(Some of)The Best Films Of All Time

Since the beginning of film in 1878, the industry has grown & bloomed throughout the following 20th & 21st centuries. Film has become a form of escapism; to leave behind the real world & submerge yourself in an alternative world. Whether it be horror, dramas, sci-fi, or even simply a chick-flick, there’s something for everyone. Here, we take you through, what could be considered, some of the must-watch films. From ghastly gripping dramas to chilling psychological thrillers, here are some of the best.


Pulp Fiction, 1994
Directed by Quentin Tarantino
Tarantino’s iconic film has evidently become a cult favourite amongst film lovers. Though a reappropriated collage of his foreign, noir influences, Pulp Fiction is widely regarded as innovative in terms of the Hollywood narrative. Furthermore, it possesses perhaps the greatest dialogue of all time.


The Shining, 1980
Directed by Stanley Kubrick
Stanley Kubrick had forever been an incredibly artistic director. His 1980 adaptation of Stephen King’s The Shining is now one of the most loved & known horror films of all time. Infamous for its array of vibrant interpretations from film fanatics, The Shining is a psychologically terrifying confusion of ambiguity. Symbolic both in terms of narrative and imagery, it is on the surface an intriguing study of the human psyche, not to mention the film that revolutionized tracking shots with the invention of Steadicam.


Blue Velvet, 1986
Directed by David Lynch
Lynch’s masterpiece exploring the horrors beneath suburbia uses the aesthetics of the American dream and the seedy underbelly of Americana, with dream-like cinematography, to create a certain surrealistic beauty to the film, investigating disturbed characters and female subjugation.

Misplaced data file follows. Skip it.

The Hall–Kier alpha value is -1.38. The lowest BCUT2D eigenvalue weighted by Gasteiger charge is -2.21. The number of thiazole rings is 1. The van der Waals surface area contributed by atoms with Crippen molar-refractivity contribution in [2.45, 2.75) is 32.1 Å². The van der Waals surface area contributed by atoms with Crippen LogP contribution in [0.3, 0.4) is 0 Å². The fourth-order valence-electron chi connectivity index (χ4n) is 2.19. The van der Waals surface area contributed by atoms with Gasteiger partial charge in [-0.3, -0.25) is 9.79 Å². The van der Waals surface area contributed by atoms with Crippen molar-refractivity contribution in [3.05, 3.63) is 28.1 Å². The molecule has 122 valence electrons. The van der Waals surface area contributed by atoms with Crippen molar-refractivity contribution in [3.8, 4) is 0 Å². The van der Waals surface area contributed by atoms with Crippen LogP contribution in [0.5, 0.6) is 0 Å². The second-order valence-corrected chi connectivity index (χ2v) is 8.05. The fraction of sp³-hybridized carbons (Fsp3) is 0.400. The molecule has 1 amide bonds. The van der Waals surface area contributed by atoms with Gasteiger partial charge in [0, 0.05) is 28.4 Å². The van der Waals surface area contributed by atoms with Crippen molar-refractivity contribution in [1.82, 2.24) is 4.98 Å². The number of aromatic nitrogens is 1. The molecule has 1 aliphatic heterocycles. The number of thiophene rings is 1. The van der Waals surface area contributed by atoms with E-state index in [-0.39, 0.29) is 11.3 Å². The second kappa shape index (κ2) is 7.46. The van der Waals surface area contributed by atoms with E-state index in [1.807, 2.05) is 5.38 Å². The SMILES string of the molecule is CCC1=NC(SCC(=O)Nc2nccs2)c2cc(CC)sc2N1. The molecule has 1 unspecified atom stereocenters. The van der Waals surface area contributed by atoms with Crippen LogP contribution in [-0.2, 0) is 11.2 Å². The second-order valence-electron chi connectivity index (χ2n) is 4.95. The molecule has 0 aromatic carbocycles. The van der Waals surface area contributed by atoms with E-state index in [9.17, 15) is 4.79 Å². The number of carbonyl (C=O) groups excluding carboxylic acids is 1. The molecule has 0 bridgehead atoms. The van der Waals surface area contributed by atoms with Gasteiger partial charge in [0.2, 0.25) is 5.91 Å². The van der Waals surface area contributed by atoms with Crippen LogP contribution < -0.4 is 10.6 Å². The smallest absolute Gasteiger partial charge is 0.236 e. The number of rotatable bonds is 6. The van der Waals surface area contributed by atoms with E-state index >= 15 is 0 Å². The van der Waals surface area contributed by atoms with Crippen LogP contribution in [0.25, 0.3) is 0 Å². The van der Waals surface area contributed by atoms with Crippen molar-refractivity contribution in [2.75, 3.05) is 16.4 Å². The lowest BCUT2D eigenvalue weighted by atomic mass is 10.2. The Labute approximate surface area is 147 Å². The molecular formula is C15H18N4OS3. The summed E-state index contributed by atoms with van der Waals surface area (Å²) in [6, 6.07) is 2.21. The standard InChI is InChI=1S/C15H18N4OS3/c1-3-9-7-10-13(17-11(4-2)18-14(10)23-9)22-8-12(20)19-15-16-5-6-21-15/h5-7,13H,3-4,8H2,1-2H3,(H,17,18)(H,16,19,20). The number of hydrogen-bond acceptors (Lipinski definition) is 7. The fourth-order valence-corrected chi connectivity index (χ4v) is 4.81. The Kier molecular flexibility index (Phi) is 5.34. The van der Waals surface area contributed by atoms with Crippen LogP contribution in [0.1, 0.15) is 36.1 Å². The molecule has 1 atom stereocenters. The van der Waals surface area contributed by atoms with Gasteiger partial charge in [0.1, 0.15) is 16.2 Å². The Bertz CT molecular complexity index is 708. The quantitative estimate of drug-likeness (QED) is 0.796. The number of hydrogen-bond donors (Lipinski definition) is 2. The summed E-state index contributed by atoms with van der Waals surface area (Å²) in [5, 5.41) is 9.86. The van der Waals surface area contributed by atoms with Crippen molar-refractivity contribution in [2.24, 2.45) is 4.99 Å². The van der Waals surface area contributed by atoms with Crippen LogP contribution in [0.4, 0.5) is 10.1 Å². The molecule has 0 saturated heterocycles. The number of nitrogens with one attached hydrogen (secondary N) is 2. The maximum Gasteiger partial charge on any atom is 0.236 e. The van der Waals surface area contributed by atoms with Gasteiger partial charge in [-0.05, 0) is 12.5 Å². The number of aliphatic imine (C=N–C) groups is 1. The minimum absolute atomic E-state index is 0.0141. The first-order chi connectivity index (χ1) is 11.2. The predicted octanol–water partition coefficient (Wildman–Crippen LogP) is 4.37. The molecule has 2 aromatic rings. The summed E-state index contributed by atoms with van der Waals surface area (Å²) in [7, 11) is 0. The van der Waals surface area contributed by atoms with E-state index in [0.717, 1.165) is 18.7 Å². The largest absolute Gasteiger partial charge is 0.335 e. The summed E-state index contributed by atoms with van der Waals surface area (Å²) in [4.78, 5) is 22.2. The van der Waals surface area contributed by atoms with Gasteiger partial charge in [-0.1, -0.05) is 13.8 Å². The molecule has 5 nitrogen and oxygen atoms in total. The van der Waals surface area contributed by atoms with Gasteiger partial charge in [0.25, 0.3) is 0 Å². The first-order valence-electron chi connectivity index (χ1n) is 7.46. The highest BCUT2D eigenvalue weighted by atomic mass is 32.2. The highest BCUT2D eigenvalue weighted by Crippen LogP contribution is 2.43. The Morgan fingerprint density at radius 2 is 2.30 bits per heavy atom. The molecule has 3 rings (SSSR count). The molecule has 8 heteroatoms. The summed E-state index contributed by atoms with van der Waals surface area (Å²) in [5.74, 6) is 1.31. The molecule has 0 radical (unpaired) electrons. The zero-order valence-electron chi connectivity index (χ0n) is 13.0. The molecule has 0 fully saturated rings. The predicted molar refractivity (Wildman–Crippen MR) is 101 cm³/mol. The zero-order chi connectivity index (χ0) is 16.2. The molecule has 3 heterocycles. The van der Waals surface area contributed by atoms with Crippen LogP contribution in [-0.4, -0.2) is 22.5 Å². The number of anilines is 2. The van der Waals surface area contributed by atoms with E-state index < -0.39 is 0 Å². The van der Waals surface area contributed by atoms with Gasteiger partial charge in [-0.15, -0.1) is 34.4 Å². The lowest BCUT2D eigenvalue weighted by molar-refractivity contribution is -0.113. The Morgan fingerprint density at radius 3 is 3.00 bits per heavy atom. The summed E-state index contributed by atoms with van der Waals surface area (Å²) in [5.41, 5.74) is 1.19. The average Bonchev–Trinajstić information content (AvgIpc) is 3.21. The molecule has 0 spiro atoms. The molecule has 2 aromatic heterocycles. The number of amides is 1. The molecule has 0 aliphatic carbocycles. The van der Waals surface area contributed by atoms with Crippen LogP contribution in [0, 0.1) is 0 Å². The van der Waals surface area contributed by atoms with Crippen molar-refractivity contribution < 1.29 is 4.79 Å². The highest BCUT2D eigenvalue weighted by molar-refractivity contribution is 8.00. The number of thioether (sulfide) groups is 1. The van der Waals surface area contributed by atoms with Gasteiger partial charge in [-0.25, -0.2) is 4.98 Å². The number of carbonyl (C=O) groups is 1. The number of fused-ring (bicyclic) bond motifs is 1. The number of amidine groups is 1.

The Basketball Diaries, 1995
Directed by Scott Calvert
This coming-of-age film adaptation of the book, of the same name, by Jim Carroll follows the heartbreaking story of a boy who loses it all to heroin addiction.


The Godfather, 1972
Directed by Francis Ford Coppola

Known as one of the greatest films of all time, The Godfather is a truly iconic mob drama. With The Godfather, Coppola had the choice to make it into a drama mafia story. Instead, he chose to film it as a strong metaphor for the experience of an Italian Immigrant in America during the 1940’s.


Trainspotting, 1996
Directed by Danny Boyle                                                                                                                                                    Irvine Welsh denied several directors the rights to his novel detailing the troubled lives of heroin addicts in  Brit-pop crazed, socially unjust Edinburgh. It was only when Boyle suggested his vision of creating a slick and funky interpretation of what other directors wished to create a social realistic piece with that the rights were sold. The result is a heavily stylized sub-cultural phenomenon with perhaps the greatest soundtrack of all time.


Lost In Translation, 2003
Directed by Sofia Coppola                                                                                                                                                  One of few films to earn a female director an Oscar nomination, Lost In Translation is a dreamy exploration of two confused souls falling, awkwardly, in love against the backdrop of a globalized Tokyo’s neon haze. Nuanced character studies, criticisms of appropriation, a dreamy shoegaze score and cinematography awash with colour create one of the most beautifully suppressed love stories.